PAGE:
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If you’re not yet making and using videos in your online business, you should be. There’s no question that they help to engage your subscribers and customers more effectively.

In this post I want to talk about some simple lessons that will help you make better videos.

Why should you listen to me anyway? Who am I to tell YOU how to improve your videos?

Actually in this case the advice is based on a magazine interview with a big-name director: Guillermo Del Toro.

Before we get into the advice part, let’s consider the fact that all around you are lessons in how to improve your video making. All you have to do is pay close attention to adverts, films, news programs. Look for elements that appear regularly. Examples include

  • Is music used?  When? What volume? Does the volume change?
  • Are on-screen graphics used? When?
  • Do images and audio match?
  • Is the audio crisp and clear, or is it muffled and awkard to hear? How does that relate to the experience you have watching?
  • What techniques are used on shopping channels and infomercials to get you to buy? Do they show price before listing the item features? Why would one channel show price and an informercial leave it as long as possible to show price?
  • Are the presenters “known” to the audience, or total strangers? How does that affect how they have to present their message?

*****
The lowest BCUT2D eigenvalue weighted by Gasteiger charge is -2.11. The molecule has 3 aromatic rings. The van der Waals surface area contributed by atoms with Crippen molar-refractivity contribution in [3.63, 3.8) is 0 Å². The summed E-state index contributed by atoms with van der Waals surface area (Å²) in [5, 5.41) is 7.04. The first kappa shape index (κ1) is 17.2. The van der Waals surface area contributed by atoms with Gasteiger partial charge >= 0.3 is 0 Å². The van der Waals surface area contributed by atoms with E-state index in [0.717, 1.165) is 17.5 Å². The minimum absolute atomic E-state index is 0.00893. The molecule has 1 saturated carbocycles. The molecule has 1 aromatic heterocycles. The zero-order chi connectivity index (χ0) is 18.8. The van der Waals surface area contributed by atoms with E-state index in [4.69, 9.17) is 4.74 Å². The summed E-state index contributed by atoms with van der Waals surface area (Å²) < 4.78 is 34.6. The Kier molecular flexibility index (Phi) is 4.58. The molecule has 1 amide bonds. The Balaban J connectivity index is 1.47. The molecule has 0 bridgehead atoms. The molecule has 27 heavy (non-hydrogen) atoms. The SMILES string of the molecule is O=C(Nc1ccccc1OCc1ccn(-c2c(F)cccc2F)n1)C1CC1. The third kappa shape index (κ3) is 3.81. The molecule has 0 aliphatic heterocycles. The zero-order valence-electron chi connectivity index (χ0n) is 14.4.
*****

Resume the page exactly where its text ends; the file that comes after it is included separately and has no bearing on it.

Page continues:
• Are “experts” interviewed by another person, giving conferred authority to the interviewee? When is that technique not used?

It sounds like a lot of work, but it really isn’t. If you look for the techniques and strategies used you’ll see them used time and again. You’ll learn to spot them a mile away. At that point they become second nature for you.

So what does Guillermo Del Toro have to say?

Interviewed about his love of computer games, Guillermo raised some points that relate directly to the user experience.

He’s talking about video games, but video is video, so let me quote his points and then draw the lessons from them.

I hate bad voice actors…I can’t stand it.

Now of course you may not like the sound of your own voice – most people don’t when they hear it recorded. The real issue is surprising. Poor quality audio quite simply makes the video look worse! It’s not intuitive at all, but good quality audio makes a video look better.  Sound affects the viewer perception of the image.

Weird, right? But for as little as $40-$60 you can make sure your audio is crisp, clean, clear and convincing.

So rule #1 is make sure you sound good, to look good (even if you’re not on camera yourself).

If you’ve ever watched a Youtube video with poor quality sound, you’ll know how annoying it can be even if the video itself is great. So pay attention to sound for better visuals.

Rule #1a is sound effects and music can enhance the quality of your audio enormously.

Pick the right “feel” of music and you’re more than halfway home.